In this case, Farmers’ Mutual argued that the Pinders’ policy was void because they wilfully misrepresented items on the Proof of Loss. This was differentiated from alleging fraud as that would require the element of intent to deceive. During the trial, Ms. Pinder was cross-examined regarding each item on the Proof of Loss. She admitted that some items were duplications, some were described incorrectly, some values were wrong, and that some items didn’t exist. Among those items was a fur coat which, despite significant investigation, could not be proven to have ever been bought. In fact, considering that the Pinders were receiving social assistance and were using their RRSPs at the time in question, they simply could not have made such a lavish purchase.
The jury had the latitude to believe or not believe what the Pinders were saying and more importantly were not tasked with finding intent to deceive Farmers’ Mutual. The jury concluded that the Pinders did not make wilfully false statements regarding 29 items and did make wilfully false statements regarding 39 items, including the fur coat.
Justice Vallee concluded that this was not a case of improper compliance but one of wilful misrepresentation which did not invite relief from forfeiture as an available remedy.
Judgment was entered in favour of Farmers’ Mutual.
The moral of this story is simple: wilful misrepresentation does not require an insured’s intent to deceive their insurer – fraud, on the other hand, does. An insured has an obligation to investigate and report, to the best of their ability, the items that were lost and their accurate value. The courts will allow some flexibility regarding compliance with such contractual reporting obligations and may find it equitable to relieve an insured if strict compliance isn’t satisfied – wilful misrepresentation is not an instance when such relief will be granted.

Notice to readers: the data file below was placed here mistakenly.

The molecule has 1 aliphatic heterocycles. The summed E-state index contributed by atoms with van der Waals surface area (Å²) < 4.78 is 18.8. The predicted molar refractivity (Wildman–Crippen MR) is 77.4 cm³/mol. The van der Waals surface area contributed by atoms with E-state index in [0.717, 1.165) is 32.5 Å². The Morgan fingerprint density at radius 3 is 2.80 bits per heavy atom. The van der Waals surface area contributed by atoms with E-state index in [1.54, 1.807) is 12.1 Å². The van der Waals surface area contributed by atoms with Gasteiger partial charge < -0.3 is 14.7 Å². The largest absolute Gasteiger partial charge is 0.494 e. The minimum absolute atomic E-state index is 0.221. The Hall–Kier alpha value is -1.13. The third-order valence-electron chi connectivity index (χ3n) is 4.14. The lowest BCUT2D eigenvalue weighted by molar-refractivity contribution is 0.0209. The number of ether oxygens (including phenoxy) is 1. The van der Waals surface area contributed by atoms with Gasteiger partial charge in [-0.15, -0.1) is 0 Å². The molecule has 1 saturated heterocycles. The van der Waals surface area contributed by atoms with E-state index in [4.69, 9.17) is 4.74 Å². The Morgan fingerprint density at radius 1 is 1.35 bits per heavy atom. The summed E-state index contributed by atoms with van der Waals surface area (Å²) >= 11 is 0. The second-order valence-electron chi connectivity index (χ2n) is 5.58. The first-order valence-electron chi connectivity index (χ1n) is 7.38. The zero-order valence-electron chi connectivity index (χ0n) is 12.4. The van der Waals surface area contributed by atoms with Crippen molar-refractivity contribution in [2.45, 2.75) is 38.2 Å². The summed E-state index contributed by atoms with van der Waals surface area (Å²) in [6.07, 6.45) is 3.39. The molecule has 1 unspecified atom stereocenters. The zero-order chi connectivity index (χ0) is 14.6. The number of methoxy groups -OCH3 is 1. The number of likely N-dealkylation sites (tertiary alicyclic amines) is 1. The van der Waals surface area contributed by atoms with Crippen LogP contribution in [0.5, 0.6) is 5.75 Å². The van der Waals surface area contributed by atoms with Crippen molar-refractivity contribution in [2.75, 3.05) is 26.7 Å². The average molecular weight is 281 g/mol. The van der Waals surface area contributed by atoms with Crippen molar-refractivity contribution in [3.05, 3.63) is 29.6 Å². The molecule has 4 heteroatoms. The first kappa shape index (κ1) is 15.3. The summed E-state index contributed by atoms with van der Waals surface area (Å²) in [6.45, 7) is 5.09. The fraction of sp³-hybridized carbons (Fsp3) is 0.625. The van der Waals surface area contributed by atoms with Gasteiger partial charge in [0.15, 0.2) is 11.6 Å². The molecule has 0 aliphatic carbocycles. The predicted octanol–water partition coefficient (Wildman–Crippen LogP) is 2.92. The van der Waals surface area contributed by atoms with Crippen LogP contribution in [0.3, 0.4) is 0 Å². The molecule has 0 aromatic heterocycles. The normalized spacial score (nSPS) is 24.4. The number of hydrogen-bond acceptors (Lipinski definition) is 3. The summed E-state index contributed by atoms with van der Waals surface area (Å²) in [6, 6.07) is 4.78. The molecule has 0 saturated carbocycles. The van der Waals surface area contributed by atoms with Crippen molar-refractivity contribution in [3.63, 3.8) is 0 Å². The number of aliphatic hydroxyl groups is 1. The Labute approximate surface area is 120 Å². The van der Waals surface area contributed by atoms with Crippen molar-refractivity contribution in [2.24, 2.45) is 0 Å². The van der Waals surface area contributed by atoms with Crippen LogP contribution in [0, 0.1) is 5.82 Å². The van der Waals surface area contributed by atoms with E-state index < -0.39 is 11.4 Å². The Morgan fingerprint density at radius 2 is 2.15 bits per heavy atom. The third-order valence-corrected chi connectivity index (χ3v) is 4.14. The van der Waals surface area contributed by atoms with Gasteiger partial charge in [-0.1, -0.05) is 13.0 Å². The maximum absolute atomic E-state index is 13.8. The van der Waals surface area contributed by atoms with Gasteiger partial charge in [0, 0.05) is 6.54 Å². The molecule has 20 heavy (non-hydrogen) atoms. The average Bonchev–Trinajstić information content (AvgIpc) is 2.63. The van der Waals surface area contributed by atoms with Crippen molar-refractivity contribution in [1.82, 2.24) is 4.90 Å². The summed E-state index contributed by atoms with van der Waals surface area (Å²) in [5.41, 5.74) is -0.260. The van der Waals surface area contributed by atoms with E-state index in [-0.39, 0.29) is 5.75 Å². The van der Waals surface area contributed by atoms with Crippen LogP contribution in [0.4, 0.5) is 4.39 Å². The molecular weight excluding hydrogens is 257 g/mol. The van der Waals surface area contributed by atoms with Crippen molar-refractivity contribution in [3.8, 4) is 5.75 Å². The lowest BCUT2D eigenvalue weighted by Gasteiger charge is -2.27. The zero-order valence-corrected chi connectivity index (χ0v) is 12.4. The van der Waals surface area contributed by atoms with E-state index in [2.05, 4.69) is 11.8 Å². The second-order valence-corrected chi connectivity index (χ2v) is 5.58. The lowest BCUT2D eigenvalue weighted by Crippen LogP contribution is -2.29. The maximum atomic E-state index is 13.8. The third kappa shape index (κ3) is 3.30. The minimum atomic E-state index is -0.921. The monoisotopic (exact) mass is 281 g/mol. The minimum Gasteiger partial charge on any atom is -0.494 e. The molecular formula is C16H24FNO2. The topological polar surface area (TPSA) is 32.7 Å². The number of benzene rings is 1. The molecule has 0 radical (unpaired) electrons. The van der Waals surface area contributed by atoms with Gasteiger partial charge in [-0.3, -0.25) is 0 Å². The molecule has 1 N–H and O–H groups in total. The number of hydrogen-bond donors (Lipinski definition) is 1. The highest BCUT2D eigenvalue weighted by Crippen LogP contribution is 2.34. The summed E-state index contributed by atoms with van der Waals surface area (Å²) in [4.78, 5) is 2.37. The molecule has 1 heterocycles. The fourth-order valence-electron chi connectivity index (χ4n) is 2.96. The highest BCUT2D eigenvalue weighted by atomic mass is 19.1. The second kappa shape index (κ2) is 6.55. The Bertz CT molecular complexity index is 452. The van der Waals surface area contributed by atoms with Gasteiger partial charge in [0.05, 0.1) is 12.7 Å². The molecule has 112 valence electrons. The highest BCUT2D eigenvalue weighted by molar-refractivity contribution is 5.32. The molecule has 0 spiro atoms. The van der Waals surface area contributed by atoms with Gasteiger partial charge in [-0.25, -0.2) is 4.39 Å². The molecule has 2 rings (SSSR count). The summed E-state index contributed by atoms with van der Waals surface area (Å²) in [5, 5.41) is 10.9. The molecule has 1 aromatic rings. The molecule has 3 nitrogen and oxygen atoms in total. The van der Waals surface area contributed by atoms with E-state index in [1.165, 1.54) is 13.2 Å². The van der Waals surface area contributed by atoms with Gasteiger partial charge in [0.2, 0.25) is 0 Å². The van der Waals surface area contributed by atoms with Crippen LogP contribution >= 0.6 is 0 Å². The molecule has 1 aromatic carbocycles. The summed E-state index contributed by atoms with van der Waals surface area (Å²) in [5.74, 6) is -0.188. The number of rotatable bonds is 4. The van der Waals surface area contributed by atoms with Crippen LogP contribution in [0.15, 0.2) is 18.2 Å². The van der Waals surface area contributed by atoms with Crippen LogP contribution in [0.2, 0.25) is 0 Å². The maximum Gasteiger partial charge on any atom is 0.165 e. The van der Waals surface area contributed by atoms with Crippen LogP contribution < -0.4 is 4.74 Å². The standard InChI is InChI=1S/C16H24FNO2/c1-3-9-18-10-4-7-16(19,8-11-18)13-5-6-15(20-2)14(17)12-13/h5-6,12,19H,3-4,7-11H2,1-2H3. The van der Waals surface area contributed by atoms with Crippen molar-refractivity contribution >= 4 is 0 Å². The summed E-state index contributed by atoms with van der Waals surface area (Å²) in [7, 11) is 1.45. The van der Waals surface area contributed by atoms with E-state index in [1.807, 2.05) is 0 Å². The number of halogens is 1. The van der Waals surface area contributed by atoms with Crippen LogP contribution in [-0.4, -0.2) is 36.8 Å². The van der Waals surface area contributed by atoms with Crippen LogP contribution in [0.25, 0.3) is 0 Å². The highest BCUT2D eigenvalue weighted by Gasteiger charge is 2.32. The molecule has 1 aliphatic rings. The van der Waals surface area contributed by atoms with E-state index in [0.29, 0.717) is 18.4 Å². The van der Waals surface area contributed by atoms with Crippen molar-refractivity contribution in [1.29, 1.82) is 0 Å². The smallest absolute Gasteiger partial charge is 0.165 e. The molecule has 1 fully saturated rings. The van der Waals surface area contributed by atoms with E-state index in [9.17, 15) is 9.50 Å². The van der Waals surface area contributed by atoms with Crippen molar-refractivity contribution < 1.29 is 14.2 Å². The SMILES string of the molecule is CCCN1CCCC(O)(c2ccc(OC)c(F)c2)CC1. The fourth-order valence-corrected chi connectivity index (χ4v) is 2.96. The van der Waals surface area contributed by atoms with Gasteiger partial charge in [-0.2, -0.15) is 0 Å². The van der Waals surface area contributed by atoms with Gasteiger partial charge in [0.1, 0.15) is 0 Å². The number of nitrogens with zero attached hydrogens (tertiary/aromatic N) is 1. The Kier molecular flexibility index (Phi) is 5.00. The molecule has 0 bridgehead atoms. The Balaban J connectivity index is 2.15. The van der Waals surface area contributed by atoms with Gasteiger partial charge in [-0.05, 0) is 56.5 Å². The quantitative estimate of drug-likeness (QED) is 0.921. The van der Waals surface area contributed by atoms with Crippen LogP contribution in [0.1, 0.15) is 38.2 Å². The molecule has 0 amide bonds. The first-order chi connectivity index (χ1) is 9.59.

It is also important to remember that courts will typically trust juries to use their judgment and life experience to consider the available evidence and come to their appropriate conclusions. We, like the courts, should trust juries to conclude that if it walks like a duck and quacks like a duck, it’s probably a furry duck.
Stas practices in insurance-related litigation. He has a broad range of experience including tort claims, accident benefits, subrogation, priority and loss transfer disputes, WSIB matters, and fraudulent claims. Read more...
Risk of personal injury after vehicle stolen by two minors from commercial garage found not to be reasonably foreseeable.